What Is Niyama: 2nd Limb of Yoga

Maharishi Patanjali defined a step-by-step guide of 8 limbs to achieve a state of samadhi, where one can feel the union of body, mind & soul in a single entity. Niyama, a set of 5 rules, is second in these 8 limbs.

Here is the description of 5 niyama along with tips that lead you to the path of enlightenment through yoga.

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    What is Niyama?

    Niyama is a Sanskrit term for ‘Rule’, the rules of developing positive conduct in a yoga practitioner by means of different observances.

    Why Patanjali places niyama in the so beginning, even before ‘asana‘ & ‘pranayama’, of 8 limbs yoga is because practicing it cultivates a positive environment in a person’s mind. This positive attitude is necessary to resist any obstacles that come in a way to 8 limbs of yoga. In nutshell,


    Practising Niyams is like getting the oars ready before venturing into deep and turbulent waters of spiritual sadhana(Practice).

    The objective of the Niyams is to maintain a balance within and to cleanse the inner environment of body, mind, and spirit so that the ultimate nature of mind and body can be realized.

    Niyamas differs from 5 Yamas (first limb) in terms of:

    • 5 Yamas decides how to act with others (social ethics), while 5 Niyamas is about acting with yourself (Personal ethics)
    • Yama is the list of “don’ts” activities while Niyama is “dos”

    Without practicing the first limb, the second limb can’t be practiced. Together, Yama & Niyama are called the backbones of yoga.

    5 Niyamas

    5 niyama - saucha, santosha, taps, swadhyaya and ishwara pranidhan

    5 Niyamas the fundamental practices that make you ready before going for the spiritual voyage. This list of 5 niyamas is helpful in developing personal ethics in you.

    1. Saucha – Purity of body and mind
    2. Santosha – Contentment or Inner happiness
    3. Tapas – Removal of impurities
    4. Swadhyaya – Study of the self
    5. Ishwar Pranidhan – Surrender to God

    Let’s understand each of these 5 niyamas in detail.

    1. Saucha (Purity)

    Saucha means cleanliness or holistic purity of both body and mind. It is considered to be the most important factor for maintaining health, happiness and general well-being.

    The bodily purity can be achieved through daily ablutions, while inner or mental purity can be achieved by the conscious practice of Asana (physical postures), Pranayama (Breathing exercises), and Dhyana (Meditation). Along with daily ablutions to cleanse one’s body, the concept of Shaucha also suggests clean surrounding. Saucha also includes purity of thoughts and speech.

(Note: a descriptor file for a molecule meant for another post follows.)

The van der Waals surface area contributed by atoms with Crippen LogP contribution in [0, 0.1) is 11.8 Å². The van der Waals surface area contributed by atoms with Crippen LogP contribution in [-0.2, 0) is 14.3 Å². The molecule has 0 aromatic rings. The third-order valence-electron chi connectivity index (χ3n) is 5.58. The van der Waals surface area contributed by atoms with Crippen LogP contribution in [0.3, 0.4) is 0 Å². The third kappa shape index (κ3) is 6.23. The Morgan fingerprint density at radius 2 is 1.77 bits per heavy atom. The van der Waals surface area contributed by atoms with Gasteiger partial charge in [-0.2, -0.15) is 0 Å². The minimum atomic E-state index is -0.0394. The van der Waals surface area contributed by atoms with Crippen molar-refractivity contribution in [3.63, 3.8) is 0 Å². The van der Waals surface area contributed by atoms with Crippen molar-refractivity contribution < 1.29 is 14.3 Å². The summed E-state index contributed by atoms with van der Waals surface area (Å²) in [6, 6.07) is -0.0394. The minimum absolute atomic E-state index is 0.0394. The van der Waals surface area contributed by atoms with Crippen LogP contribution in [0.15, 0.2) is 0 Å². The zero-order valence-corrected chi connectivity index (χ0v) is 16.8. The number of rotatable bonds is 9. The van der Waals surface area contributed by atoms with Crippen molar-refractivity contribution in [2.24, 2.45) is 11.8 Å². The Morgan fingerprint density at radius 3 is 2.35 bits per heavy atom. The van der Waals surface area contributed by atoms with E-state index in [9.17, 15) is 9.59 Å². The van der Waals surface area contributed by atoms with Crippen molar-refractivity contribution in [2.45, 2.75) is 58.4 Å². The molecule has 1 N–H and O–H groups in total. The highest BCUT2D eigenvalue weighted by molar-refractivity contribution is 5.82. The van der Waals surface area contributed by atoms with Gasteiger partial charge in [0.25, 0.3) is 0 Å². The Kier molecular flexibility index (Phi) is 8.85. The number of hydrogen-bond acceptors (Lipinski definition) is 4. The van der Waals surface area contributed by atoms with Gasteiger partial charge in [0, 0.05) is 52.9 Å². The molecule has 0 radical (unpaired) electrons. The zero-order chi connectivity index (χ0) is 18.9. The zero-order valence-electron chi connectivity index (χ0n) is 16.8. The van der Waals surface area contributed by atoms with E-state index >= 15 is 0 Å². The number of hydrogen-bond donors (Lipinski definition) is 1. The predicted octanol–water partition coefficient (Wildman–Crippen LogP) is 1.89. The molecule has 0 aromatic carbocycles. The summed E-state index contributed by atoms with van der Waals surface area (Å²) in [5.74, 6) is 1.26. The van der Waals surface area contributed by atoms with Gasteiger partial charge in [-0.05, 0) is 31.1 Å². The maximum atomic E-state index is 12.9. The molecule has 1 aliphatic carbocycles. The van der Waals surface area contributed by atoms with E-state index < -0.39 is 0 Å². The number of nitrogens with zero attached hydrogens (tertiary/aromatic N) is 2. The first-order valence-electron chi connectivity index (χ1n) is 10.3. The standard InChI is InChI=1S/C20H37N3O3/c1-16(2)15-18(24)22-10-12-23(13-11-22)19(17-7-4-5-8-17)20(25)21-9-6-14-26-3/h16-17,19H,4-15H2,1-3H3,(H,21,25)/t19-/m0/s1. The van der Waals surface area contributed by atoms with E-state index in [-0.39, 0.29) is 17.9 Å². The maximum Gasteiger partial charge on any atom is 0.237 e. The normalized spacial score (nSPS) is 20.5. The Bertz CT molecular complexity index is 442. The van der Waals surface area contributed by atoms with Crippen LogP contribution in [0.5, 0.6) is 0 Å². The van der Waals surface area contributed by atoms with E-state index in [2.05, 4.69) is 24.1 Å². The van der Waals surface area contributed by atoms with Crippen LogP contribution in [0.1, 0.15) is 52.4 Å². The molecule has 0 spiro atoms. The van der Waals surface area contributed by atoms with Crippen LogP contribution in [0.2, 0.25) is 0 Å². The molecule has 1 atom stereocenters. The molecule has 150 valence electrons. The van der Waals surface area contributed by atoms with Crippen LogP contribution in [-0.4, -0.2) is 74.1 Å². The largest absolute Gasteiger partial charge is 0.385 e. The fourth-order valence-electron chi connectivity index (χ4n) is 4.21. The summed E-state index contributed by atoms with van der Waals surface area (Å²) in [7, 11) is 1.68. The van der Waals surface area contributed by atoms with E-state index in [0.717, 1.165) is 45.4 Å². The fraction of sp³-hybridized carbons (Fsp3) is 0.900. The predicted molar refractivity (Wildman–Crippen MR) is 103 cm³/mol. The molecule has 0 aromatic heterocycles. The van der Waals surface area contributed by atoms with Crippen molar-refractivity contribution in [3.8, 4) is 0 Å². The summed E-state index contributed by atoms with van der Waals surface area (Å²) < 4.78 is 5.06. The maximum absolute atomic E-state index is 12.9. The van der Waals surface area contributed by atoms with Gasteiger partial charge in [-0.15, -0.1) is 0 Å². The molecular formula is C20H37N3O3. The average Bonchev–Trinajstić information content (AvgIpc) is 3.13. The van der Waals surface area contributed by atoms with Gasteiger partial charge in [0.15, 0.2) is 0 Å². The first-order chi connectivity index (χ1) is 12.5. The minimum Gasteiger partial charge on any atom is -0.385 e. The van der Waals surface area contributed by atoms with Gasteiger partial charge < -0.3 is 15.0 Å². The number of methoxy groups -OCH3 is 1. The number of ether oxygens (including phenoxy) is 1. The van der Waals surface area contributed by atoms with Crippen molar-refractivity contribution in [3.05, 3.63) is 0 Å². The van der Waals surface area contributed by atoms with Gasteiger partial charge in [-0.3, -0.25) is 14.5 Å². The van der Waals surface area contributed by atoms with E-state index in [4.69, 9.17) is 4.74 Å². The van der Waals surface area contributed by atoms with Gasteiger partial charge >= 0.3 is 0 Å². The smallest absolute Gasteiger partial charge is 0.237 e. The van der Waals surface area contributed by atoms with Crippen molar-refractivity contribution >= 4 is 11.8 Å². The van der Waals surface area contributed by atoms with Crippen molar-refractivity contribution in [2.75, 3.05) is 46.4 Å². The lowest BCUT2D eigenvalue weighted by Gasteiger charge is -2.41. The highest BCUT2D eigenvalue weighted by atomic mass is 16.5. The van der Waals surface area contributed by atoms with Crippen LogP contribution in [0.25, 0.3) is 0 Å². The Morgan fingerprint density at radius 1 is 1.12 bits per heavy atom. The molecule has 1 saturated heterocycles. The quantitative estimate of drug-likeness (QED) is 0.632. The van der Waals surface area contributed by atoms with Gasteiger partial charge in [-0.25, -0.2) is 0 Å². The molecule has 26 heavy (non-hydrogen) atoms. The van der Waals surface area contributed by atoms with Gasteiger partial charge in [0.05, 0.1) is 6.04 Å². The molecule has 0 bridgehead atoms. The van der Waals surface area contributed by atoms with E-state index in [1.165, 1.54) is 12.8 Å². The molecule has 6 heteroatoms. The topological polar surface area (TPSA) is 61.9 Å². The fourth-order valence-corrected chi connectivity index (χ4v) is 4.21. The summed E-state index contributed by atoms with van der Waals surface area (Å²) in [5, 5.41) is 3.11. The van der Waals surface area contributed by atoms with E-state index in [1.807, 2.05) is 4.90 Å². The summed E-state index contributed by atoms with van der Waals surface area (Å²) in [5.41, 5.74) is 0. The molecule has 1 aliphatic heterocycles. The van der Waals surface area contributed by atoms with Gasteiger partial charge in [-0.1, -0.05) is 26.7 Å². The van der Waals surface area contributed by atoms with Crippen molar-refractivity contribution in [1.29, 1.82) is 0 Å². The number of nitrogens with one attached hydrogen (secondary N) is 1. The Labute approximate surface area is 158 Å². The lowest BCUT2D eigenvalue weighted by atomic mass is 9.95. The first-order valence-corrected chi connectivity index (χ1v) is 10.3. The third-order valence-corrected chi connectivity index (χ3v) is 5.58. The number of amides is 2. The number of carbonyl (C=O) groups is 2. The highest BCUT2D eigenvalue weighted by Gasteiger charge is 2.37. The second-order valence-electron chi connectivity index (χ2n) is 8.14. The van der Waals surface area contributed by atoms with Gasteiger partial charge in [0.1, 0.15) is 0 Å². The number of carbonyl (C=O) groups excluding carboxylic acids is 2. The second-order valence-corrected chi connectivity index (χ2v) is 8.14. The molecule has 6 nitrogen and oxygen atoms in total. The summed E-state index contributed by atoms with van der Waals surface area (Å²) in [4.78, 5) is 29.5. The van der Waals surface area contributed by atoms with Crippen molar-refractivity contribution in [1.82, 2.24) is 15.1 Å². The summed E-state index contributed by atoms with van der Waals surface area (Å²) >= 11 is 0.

Let’s learn how to make the mind pure and clean.

    How to make MIND Pure:

    The impurities of the MIND are cleansed through the process of self-examination or knowledge of self (Adhyatma-Vidya). Knowledge of self can be gained by being mindful of thoughts, state of mind whether balanced or not & reasons behind each action.

    Being mindful or meditative is like building muscle which can be developed with time by regular practice of physical postures, breathing exercises and meditation.

    Some practical ways to make intellect and mind pure:

    1. Eating pure and fresh food makes us feel energetic and focused all the time. Food which is too spicy, salty, oily, dry disturbs the focussed mind and makes it dull.
    2. Doing an act of kindness every day makes us feel good and breaks the limitation of an individual by connecting him or her deeply with others.
    3. Speaking politely with people makes the mind feel relaxed and calm.
    4. We should keep busy with useful work. An empty mind is devil’s workshop.
    5. Continuous learning is a key that is why sage Patanjali talks about Swadhaya (Self-study) in one of the Niyams which includes studying reading books and oneself.
    6. Worshiping the qualities of the God you believe in and practising moral values every day make you stand out in society.

    Maharshi Patanjali has described the end result of practising Saucha in these words:

    Through cleanliness and purity of body and mind comes a purification of the essence, a goodness(energetic) and gladness(peaceful) of feeling, a sense of focus with intentness, the mastery and union of the senses(the self-realized state), and a fitness, preparation and capability for self-realization.”
    ~ Patanjali, Yoga sutras 2.41

    2. Santosha (Contentment)

    Santosha is an act of being happy with whatever you have & it’s interpreted as the greatest happiness, the primary joy which can be never be shaken by the toughness of life.

    The attitude of being content is going to bring a lot of happiness and stability to face any hardship in life. How?

    When you are satisfied with whatever you have, you will think of the next desire or endeavor from the perspective that it will make you feel complete. And then the action that you will take to achieve anything more in your life will not be from the center of lack, but it would be from the center of completeness.

    The second niyama, Santosha is considered to be a long tread of the staircase to self-realization but most people ignore it and try to jump over it to the next tread. Until peace comes from satisfaction is not realized, one can’t feel the peace comes from meditation.

    Saucha makes us ready to do things, Santosh is an art of figuring out what we have and what we actually want to achieve.

    In other words, Santosha is practicing to feel gratification and thankfulness of what we already have. You might confuse, What actually it means from practicing ‘Santosha’, right?

    Practice of Santosha

    The moment we realize that we are breathing, and have eyes to see, nose to smell, skin to feel, tongue to taste and life to experience, we automatically feel peaceful and contented, but there is always a room for improvement.